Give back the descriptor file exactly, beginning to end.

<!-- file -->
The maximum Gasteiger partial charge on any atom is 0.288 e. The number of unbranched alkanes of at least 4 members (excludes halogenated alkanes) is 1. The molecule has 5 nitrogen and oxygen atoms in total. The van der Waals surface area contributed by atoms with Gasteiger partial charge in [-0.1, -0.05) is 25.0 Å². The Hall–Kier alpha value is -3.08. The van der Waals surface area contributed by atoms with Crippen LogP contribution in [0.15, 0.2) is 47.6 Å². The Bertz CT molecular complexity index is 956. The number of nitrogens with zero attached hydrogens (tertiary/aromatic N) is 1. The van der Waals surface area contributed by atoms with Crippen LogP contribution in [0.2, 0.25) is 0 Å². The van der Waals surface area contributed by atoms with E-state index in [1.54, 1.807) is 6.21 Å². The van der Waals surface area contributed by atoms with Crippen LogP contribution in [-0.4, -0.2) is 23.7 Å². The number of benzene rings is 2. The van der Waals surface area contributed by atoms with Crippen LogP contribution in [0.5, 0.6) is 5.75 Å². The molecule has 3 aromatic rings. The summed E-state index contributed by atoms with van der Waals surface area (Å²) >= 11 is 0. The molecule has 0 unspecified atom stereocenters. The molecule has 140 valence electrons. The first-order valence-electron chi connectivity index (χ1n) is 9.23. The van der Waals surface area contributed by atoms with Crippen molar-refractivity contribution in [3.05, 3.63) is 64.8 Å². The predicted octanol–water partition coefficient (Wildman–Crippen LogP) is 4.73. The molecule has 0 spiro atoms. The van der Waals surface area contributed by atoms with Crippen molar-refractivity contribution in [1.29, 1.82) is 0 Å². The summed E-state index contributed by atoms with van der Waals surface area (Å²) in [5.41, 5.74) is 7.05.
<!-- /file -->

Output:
The maximum Gasteiger partial charge on any atom is 0.288 e. The number of unbranched alkanes of at least 4 members (excludes halogenated alkanes) is 1. The molecule has 5 nitrogen and oxygen atoms in total. The van der Waals surface area contributed by atoms with Gasteiger partial charge in [-0.1, -0.05) is 25.0 Å². The Hall–Kier alpha value is -3.08. The van der Waals surface area contributed by atoms with Crippen LogP contribution in [0.15, 0.2) is 47.6 Å². The Bertz CT molecular complexity index is 956. The number of nitrogens with zero attached hydrogens (tertiary/aromatic N) is 1. The van der Waals surface area contributed by atoms with Crippen LogP contribution in [0.2, 0.25) is 0 Å². The van der Waals surface area contributed by atoms with E-state index in [1.54, 1.807) is 6.21 Å². The van der Waals surface area contributed by atoms with Crippen LogP contribution in [-0.4, -0.2) is 23.7 Å². The number of benzene rings is 2. The van der Waals surface area contributed by atoms with Crippen LogP contribution in [0.5, 0.6) is 5.75 Å². The molecule has 3 aromatic rings. The summed E-state index contributed by atoms with van der Waals surface area (Å²) >= 11 is 0. The molecule has 0 unspecified atom stereocenters. The molecule has 140 valence electrons. The first-order valence-electron chi connectivity index (χ1n) is 9.23. The van der Waals surface area contributed by atoms with Crippen molar-refractivity contribution in [3.05, 3.63) is 64.8 Å². The predicted octanol–water partition coefficient (Wildman–Crippen LogP) is 4.73. The molecule has 0 spiro atoms. The van der Waals surface area contributed by atoms with Crippen molar-refractivity contribution in [1.29, 1.82) is 0 Å². The summed E-state index contributed by atoms with van der Waals surface area (Å²) in [5.41, 5.74) is 7.05.